The sad reality of today’s business

Filed under: Advertising, business strategy, Datarology, Uncategorized — Tags: , — Huayin Wang @ 4:16 pm

The sad reality of today’s business has something to do with analytics, and technology in general for that matter, in a bit of twisted way.

September 25, 2007

the skill levels in data analytics

Filed under: business strategy, Datarology — Tags: , , — Huayin Wang @ 10:43 pm

Data analytics is a collection of disparate techniques and applications covering practically every fields and every industries. What holds it together as a coherent discipline is the skill set of the data analyst: the intrinsic structure, levels and connection logics of the skill components that ultimately define and delineate what data analytics currently is and will be in the future.

Data analytics is not a mature discipline. Naturally, there are widely shared confusions about what data analytics is, and particularly what are the skills and level of skills. The lack of common understanding in this has negative consequences on talent search, training and education, project management etc.

One such misunderstanding originated from mixing-up of data analytics skills with subject domain knowledge. Subject domain knowledge are things accumulated through experiences, memorized information and practices related to the subject matter. Information and insights are stored in the brain and can be readily queried without relying on external data, although originally may come from working with data. As a contrast, data analytics skills are skills of extracting intelligent information from data fresh on the spot. Without the explicit provision of data, data analytics will results in no knowledge! Taking out data is like taking out the fuel for data analysts. Comparing this Data-Driven process, the former can be called Grey-Cell-Driven process. Data are useful food for data analytics. Without data analytic skills, data are useless, just like gasoline are useless for a bicycle.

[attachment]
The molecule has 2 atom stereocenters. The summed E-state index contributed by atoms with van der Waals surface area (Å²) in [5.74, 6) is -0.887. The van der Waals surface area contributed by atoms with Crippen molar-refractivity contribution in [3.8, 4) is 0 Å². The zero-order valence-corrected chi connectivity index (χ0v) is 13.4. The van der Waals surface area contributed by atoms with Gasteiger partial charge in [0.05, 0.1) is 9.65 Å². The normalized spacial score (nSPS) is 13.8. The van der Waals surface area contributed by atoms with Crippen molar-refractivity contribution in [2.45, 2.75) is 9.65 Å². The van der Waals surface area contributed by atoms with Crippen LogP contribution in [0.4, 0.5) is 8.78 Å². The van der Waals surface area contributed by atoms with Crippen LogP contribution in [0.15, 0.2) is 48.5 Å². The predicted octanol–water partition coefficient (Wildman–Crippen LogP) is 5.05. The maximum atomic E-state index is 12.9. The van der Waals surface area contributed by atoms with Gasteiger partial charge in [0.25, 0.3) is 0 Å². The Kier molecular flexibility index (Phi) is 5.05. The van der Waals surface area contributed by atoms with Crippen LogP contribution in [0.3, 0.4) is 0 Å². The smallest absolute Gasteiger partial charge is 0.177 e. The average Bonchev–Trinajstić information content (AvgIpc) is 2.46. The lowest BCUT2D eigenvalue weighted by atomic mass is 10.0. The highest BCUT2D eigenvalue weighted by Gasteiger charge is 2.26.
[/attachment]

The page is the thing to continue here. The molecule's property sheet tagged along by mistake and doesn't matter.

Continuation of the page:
There are varying skill levels in data analytics. For starter, there are roughly 4 levels of data analytic skills:

  1. basic
  2. reporting
  3. professional
  4. expert

At level 1, basic analytic skills are mostly obtained from education and experience. It consists of comparing numbers (big/small, high/low, bigger/smaller), calculating percentage/fraction/ratio/index, reading pie-chart, bar-chart, and understanding two-way tables without relying others to translate into words. Use of excel is optional, but in general, most are able to put data into spreadsheet and do some arithmetic calculations. It does not require any programming skill.